Paul, set to succeed venerated city matriarch Eva Galambos, is the key figure in a changing-of-the-guard transition happening in city government that will also see three new council members take their seats beside him. He defeated Bob Brown in the November general election, and Galambos, who is retiring, did not seek re-election.
Paul said in an interview last month his taking office essentially paves the way for his three-pronged campaign platform to graduate to his administration’s agenda.
First up is taking the reins of the push to bring the oft-publicized downtown revitalization initiative to fruition.
“That’s my first priority. That’s probably what I’m going to spend the first part of next year focusing on because we’ve got a lot of things to get done in a short period of time and to get things moving as quickly as possible,” said Paul, who served as the city’s District 3 councilman from 2005-09 and on the Stone Mountain City Council before moving to Sandy Springs.
The city center project is also vital to the second of the incoming mayor’s chief priorities — community building.
“Sandy Springs is a wonderful collection of individual neighborhoods, but there’s very little opportunity across neighborhoods for what I call creating community,” Paul said. “We have some things where community happens — the Concerts by the Springs in the summer, at the [Sandy Springs] Farmers Market on Saturday mornings and at events like Tossed out Treasures and Elegant Elf.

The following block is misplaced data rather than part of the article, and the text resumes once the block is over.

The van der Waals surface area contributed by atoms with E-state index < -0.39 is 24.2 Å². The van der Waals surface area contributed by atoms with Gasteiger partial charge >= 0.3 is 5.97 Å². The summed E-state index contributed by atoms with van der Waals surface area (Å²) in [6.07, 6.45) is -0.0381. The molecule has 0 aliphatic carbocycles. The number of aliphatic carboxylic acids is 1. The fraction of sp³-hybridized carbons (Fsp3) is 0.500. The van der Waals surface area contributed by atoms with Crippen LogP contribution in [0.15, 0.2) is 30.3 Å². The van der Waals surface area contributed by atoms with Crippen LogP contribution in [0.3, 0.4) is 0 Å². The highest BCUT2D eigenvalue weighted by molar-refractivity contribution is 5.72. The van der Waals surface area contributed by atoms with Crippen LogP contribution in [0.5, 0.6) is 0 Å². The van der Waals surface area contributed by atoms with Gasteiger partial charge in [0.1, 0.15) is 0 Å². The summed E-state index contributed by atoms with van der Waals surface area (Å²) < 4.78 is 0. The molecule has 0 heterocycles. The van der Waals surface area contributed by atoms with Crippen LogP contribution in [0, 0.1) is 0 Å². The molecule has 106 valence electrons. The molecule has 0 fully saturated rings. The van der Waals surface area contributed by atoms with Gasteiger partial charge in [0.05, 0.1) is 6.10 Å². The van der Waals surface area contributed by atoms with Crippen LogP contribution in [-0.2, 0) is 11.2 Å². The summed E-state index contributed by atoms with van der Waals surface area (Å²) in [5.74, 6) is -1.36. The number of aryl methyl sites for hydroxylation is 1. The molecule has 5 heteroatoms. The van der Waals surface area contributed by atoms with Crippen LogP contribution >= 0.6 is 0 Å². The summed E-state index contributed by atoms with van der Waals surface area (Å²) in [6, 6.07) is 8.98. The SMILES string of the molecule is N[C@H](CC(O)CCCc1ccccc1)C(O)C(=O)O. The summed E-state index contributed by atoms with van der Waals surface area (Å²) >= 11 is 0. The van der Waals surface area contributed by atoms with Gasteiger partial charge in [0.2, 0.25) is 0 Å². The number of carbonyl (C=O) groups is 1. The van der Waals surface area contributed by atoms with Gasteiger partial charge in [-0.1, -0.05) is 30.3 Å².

“One of the reasons why the downtown city center is so important is … I want to see more of those kinds of activities within the city, where we get outside of our little neighborhoods and have an opportunity to create more of a sense of community within Sandy Springs.”
Concerted, comprehensive facelifts along Roswell Road rounds out the agenda for Paul, a businessman who owns iSquared Communications.
“The entire corridor is ripe for redevelopment,” he said. “I want to try and do things that will encourage it — for old, dilapidated and deteriorating apartment complexes as well as older strip malls that need to be updated, renovated or totally removed and rebuilt … [giving rise to] something that will attract the kind of retail center where the folks in Sandy Springs would be proud to shop.”
Galambos, who endorsed Paul at the start of his then-candidacy for mayor last spring, lauded her successor’s capabilities.
“I’ve known Rusty for many, many years,” said Galambos. “He helped us on the committee for [Sandy Springs cityhood], served as a city councilman for four years and put us on the right track as far as parliamentary procedures and how to govern … I could see [then] that he was very sound.”
District 52 State Rep. Joe Wilkinson, R-Sandy Springs, has known Paul since 1988, when Paul worked for Housing and Urban Development.
“I think this is one of the great things about the legacy of our city and the continuation of this great experience that’s worked so well,” Wilkinson said. “Eva was there for the city and its people. It’s the same thing for Rusty. He’s there for the city. We are so very fortunate to have someone like Rusty. He is my best friend in politics and one of the best friends in life and he’s there or all the right reasons. …
“I think the people of Sandy Springs are going to be very, very pleased to have him as their mayor.”